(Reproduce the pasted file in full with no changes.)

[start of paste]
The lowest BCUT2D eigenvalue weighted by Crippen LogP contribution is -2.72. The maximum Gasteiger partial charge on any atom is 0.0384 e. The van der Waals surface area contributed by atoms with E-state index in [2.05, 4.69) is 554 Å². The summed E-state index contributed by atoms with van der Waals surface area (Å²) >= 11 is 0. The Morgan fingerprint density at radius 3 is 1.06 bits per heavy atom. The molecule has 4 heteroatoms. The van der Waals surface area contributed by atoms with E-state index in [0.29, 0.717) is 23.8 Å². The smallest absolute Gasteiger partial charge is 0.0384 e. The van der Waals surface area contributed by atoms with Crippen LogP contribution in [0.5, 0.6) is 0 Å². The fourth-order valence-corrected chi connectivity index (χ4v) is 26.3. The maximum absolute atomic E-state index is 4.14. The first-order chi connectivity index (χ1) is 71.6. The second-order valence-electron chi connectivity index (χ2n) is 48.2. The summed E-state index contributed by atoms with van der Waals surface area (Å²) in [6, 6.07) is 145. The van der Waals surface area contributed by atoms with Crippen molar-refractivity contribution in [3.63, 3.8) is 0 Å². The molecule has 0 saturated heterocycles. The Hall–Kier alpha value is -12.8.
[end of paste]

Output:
The lowest BCUT2D eigenvalue weighted by Crippen LogP contribution is -2.72. The maximum Gasteiger partial charge on any atom is 0.0384 e. The van der Waals surface area contributed by atoms with E-state index in [2.05, 4.69) is 554 Å². The summed E-state index contributed by atoms with van der Waals surface area (Å²) >= 11 is 0. The Morgan fingerprint density at radius 3 is 1.06 bits per heavy atom. The molecule has 4 heteroatoms. The van der Waals surface area contributed by atoms with E-state index in [0.29, 0.717) is 23.8 Å². The smallest absolute Gasteiger partial charge is 0.0384 e. The van der Waals surface area contributed by atoms with Crippen LogP contribution in [0.5, 0.6) is 0 Å². The fourth-order valence-corrected chi connectivity index (χ4v) is 26.3. The maximum absolute atomic E-state index is 4.14. The first-order chi connectivity index (χ1) is 71.6. The second-order valence-electron chi connectivity index (χ2n) is 48.2. The summed E-state index contributed by atoms with van der Waals surface area (Å²) in [6, 6.07) is 145. The van der Waals surface area contributed by atoms with Crippen molar-refractivity contribution in [3.63, 3.8) is 0 Å². The molecule has 0 saturated heterocycles. The Hall–Kier alpha value is -12.8.